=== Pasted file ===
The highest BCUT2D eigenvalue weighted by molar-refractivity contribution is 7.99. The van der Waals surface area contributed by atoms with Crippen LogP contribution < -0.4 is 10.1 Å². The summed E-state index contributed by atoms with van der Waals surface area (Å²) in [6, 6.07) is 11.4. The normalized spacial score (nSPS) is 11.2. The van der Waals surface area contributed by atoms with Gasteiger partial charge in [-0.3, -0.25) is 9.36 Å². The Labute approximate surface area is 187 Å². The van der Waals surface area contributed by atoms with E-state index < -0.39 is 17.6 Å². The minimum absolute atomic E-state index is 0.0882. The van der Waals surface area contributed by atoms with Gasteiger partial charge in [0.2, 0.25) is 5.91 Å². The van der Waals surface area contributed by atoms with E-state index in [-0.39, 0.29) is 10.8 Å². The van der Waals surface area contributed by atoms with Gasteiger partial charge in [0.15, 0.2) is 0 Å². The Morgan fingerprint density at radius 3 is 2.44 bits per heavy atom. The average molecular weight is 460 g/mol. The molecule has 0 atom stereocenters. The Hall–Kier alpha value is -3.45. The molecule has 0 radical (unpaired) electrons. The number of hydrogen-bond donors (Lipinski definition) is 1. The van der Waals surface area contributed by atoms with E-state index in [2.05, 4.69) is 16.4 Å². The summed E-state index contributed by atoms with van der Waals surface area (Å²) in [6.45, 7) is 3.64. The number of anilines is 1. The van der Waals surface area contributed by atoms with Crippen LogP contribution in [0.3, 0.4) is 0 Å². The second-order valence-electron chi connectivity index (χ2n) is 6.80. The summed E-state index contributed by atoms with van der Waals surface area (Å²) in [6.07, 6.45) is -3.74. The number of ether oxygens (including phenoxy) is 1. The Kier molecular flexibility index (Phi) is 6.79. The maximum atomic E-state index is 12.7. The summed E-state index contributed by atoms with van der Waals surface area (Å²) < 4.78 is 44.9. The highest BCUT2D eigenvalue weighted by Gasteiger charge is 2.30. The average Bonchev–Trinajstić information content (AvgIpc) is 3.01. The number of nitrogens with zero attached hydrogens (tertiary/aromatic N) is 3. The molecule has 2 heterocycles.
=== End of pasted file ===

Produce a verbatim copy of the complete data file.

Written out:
The highest BCUT2D eigenvalue weighted by molar-refractivity contribution is 7.99. The van der Waals surface area contributed by atoms with Crippen LogP contribution < -0.4 is 10.1 Å². The summed E-state index contributed by atoms with van der Waals surface area (Å²) in [6, 6.07) is 11.4. The normalized spacial score (nSPS) is 11.2. The van der Waals surface area contributed by atoms with Gasteiger partial charge in [-0.3, -0.25) is 9.36 Å². The Labute approximate surface area is 187 Å². The van der Waals surface area contributed by atoms with E-state index < -0.39 is 17.6 Å². The minimum absolute atomic E-state index is 0.0882. The van der Waals surface area contributed by atoms with Gasteiger partial charge in [0.2, 0.25) is 5.91 Å². The van der Waals surface area contributed by atoms with E-state index in [-0.39, 0.29) is 10.8 Å². The van der Waals surface area contributed by atoms with Gasteiger partial charge in [0.15, 0.2) is 0 Å². The Morgan fingerprint density at radius 3 is 2.44 bits per heavy atom. The average molecular weight is 460 g/mol. The molecule has 0 atom stereocenters. The Hall–Kier alpha value is -3.45. The molecule has 0 radical (unpaired) electrons. The number of hydrogen-bond donors (Lipinski definition) is 1. The van der Waals surface area contributed by atoms with E-state index in [2.05, 4.69) is 16.4 Å². The summed E-state index contributed by atoms with van der Waals surface area (Å²) in [6.45, 7) is 3.64. The number of anilines is 1. The van der Waals surface area contributed by atoms with Crippen LogP contribution in [0.3, 0.4) is 0 Å². The second-order valence-electron chi connectivity index (χ2n) is 6.80. The summed E-state index contributed by atoms with van der Waals surface area (Å²) in [6.07, 6.45) is -3.74. The number of ether oxygens (including phenoxy) is 1. The Kier molecular flexibility index (Phi) is 6.79. The maximum atomic E-state index is 12.7. The summed E-state index contributed by atoms with van der Waals surface area (Å²) < 4.78 is 44.9. The highest BCUT2D eigenvalue weighted by Gasteiger charge is 2.30. The average Bonchev–Trinajstić information content (AvgIpc) is 3.01. The number of nitrogens with zero attached hydrogens (tertiary/aromatic N) is 3. The molecule has 2 heterocycles.